Perception of Death

Fog

Do you remember, being in the backseat of the car
Barely a teenager and thinking what happens
After death. That singularity without tangibility. 
You look at all the evidences coughed
Out by pages, written in Sanskrit and Hebrew.
Samsara, the reincarnations of our
Own selves and eternal life, that speaks
Of heaven as a donor of an eternity.
Still you know science tells you otherwise.
We are only a strain of transience
A species trapped in impermanence
Looking out through a lens at providence
Unable to make sense of it all.
The road is long, longer than you and I
Can gather and yet shorter than we
Wish for. Death will always be that full stop
The syntax of a poetic verse that abridges
At the settlement of a dot. We are only
Logs of flesh that will feed saprophytes one day
And that leap of faith, that leap into a void,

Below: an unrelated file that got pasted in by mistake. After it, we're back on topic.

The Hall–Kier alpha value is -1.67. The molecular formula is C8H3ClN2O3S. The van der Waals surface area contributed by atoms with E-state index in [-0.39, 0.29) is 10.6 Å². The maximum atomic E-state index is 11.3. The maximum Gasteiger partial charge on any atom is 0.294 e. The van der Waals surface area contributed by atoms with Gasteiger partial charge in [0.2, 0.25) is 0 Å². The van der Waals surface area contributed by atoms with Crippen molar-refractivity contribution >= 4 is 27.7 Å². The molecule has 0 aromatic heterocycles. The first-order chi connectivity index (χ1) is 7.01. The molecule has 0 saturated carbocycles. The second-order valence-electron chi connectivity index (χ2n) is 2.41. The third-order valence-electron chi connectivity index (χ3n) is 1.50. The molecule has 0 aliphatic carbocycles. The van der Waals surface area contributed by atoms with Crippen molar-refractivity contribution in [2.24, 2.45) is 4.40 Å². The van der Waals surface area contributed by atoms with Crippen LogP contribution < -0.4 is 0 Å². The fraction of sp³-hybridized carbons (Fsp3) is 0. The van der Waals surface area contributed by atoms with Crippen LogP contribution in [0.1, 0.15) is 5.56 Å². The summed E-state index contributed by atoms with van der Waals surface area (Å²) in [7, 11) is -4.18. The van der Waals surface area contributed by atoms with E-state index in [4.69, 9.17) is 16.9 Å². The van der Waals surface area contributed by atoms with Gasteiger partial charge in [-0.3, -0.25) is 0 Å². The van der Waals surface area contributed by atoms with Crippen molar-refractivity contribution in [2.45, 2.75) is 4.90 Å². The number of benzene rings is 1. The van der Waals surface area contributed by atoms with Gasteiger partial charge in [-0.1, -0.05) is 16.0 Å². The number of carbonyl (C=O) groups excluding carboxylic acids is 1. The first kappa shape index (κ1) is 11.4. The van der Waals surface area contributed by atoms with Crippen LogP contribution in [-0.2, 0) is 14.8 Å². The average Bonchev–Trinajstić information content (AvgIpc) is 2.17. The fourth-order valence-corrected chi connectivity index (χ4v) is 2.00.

Will only feed our system, when we
Encounter that finish line. How beautiful
Not knowing where the soul goes,
To where no one knows. We are all Abrahams
Making a sacrifice in faith, on an alter of
A wooden box, in that jump from
Consciousness to a riddle that knows
No answer, knows no alibi, just
A mammoth cloud eclipsing the moon
And your eyes that have spectacular vision
Become exiled in darkness, a perpetual blackout
When there are no tungsten filaments
Just a broken hull, exonerated in time
And fixed in space, not knowing the answer
To that question mark and yet, knowing that
The truth can be so spectacular, when the soul
Becomes free, to roam the endless plains,
The wilderness that lies beyond,
Leaving no trail or proof,
Like decimals of dust, blowing through,
To the great unknown.

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Author: meandererworld (Dilantha Gunawardana)

Dr Dilantha Gunawardana is a molecular biologist who graduated from the University of Melbourne. He moonlights as a poet. His poems have been accepted/published in Forage, American Journal of Poetry, Kitaab, Eastlit and Ravens Perch. He mixes science with poetry for a living, when what matters is the expression of both DNA and words into something serendipitous. Although an Australian citizen, Dilantha is domiciled in Sri Lanka, his country of birth.

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